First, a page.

nutrition-basics

WATER IS EVERYTHING.

June 11, 2021

Water accounts for an impressive 50-75% of the human body, with variations occurring due to sex and age (depending upon how much lean body mass you have). A healthy 70kg body will contain a massive 41kg of water. Water is essential for all of our life processes including; maintaining blood volume, regulation of body temperature, to carry nutrients and waste products, metabolic reactions and as a lubricant for our spine and joints. Therefore, to keep our body functioning optimally, it makes complete sense that it is ESSENTIAL to be adequately hydrated.

 

Did you know? 

Even mild dehydration, as little as a 1-2% loss of body weight, can starts to affect our brain cognition, cause weakness and loss of appetite! Further dehydration begins to impair concentration, can cause irritability, headaches and even effect temperature regulation. Drinking plenty of water can also assist satiety (the feeling of fullness) and therefore be a useful tool in preventing mindless afternoon snacking. Interestingly sometimes when we think we are hungry what we actually need is some water for hydration! So next time you experience a headache and/or feel grumpy mid-afternoon, try having a big glass of water before you reach for the Panadol or have a sweet treat. Note, for those who experience digestive issues, it is best to drink water away from main meals, as drinking lots of water with your meal can dilute stomach acid and impair digestion. Staying hydrated also reduces the risk of constipation and has more long-term effects such as preventing kidney stones. It is also important to know that our brain does not send is the signal (the feeling of thirst) until we are already experiencing mild dehydration.

 

So how much should we be drinking?

Like most things, water requirements also vary a low depending upon your age, activity levels, environmental temperature, humidity and diet. General recommendations for fluid intake (excluding the fluids contained in foods) for adults are 2.1L (just over 8 cups) per day for women, and 2.6L (10 cups) for men. However, this is only a guide, and there is no such thing as a single water level that ensures you are adequately hydrated. An effective way to self-check is to observe the colour of your urine. Pale or clear urine means you are well hydrated, whereas dark indicates you need to drink more.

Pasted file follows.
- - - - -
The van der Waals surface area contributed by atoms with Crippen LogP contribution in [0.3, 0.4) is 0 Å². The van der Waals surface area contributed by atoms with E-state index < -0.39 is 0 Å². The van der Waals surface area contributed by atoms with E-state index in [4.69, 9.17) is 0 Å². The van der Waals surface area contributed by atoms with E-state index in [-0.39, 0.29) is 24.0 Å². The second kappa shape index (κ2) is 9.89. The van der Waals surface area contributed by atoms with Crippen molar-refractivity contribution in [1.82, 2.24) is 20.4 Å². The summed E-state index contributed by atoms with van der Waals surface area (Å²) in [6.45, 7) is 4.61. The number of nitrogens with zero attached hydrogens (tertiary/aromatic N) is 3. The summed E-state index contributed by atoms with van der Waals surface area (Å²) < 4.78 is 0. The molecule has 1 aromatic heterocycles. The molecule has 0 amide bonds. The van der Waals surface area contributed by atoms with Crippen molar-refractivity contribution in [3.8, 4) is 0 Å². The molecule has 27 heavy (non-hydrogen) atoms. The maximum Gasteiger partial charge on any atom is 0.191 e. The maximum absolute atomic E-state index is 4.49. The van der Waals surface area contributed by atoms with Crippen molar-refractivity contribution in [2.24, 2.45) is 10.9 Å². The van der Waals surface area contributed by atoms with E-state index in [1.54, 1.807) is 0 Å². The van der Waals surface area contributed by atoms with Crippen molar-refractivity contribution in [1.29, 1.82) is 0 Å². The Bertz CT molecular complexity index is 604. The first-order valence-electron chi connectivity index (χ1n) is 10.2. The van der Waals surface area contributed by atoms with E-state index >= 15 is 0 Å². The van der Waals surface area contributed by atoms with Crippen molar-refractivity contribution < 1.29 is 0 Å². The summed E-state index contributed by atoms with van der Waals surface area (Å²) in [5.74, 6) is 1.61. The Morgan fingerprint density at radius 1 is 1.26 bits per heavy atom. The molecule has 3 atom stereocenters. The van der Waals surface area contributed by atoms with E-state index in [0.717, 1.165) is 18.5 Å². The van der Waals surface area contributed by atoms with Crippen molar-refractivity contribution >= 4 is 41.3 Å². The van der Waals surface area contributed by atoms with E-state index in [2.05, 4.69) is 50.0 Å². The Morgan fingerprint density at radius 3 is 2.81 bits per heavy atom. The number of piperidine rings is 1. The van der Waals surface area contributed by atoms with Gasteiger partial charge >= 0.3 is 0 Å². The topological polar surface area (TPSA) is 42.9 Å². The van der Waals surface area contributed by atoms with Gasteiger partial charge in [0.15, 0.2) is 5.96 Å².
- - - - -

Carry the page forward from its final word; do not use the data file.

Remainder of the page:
Does it have to be plain water?

Our total fluid intake isn’t just our plain drinking eater.  The water in other beverages such as tea, milk, juice also contribute. However, plain water should account for most of our intake, containing no kilojoules or sugar. If you don’t like the taste of plain water, try adding some lemon or lime slices, fresh mint or ginger for a flavor kick. Herbal teas are also a great choice being naturally caffeine free and equivalent to a glass of water.

 

Soft drinks and juices on the other hand are high in sugar and kilojoules and need to be kept in moderation. Just one glass of juice or soft drink contains up to 25g of sugar! Flavoured milks are also high in sugar, so unflavoured is always best.

 

Regular black tea and coffee in moderation are also fine, but caffeinated beverages such as coffee have also been linked with increased fluid loss, as caffeine acts as a mild diuretic. However, the diuretic effect is more than offset by the quantity of liquid and proven to not cause dehydration.

 

Alcohol on the other hand is a diuretic, can cause dehydration and yes you guessed it, does not count towards your fluid intake! Alcohol also contains excess kilojoules, is typically high in sugar (depending upon type of alcohol) and is associated with many other possible negative effects on health and wellbeing. Moderation really is key here!

 

Can you drink too much water?

Yes, it is possible to drink too much water and the term used is water intoxication. This results in the quantity of electrolytes and salt in the body becoming too diluted. If this continues, a serious condition called hyponatraemia can also occur, with endurance athletes being most at risk. This is caused by an excessive water intake of 4 litres or more within a few hours, reducing sodium levels to dangerous levels. Untreated over hydration can result in confusion, muscle weakness, seizures and in extreme cases even death.

 

Putting all this into practice

The take home message, water is essential for all life and bodily functions. Making sure your body is adequately hydrated ensures you can perform at your optimum. Monitor hydration levels by checking the colour of your urine. Choose plain water, or beverages with minimal kilojoule content such as herbal teas over sugary soft drinks or juice.

 

 

Article formulated for HUSTL. HEALTH.
Created by ®Chrissy Freer

 

 

 

 

 

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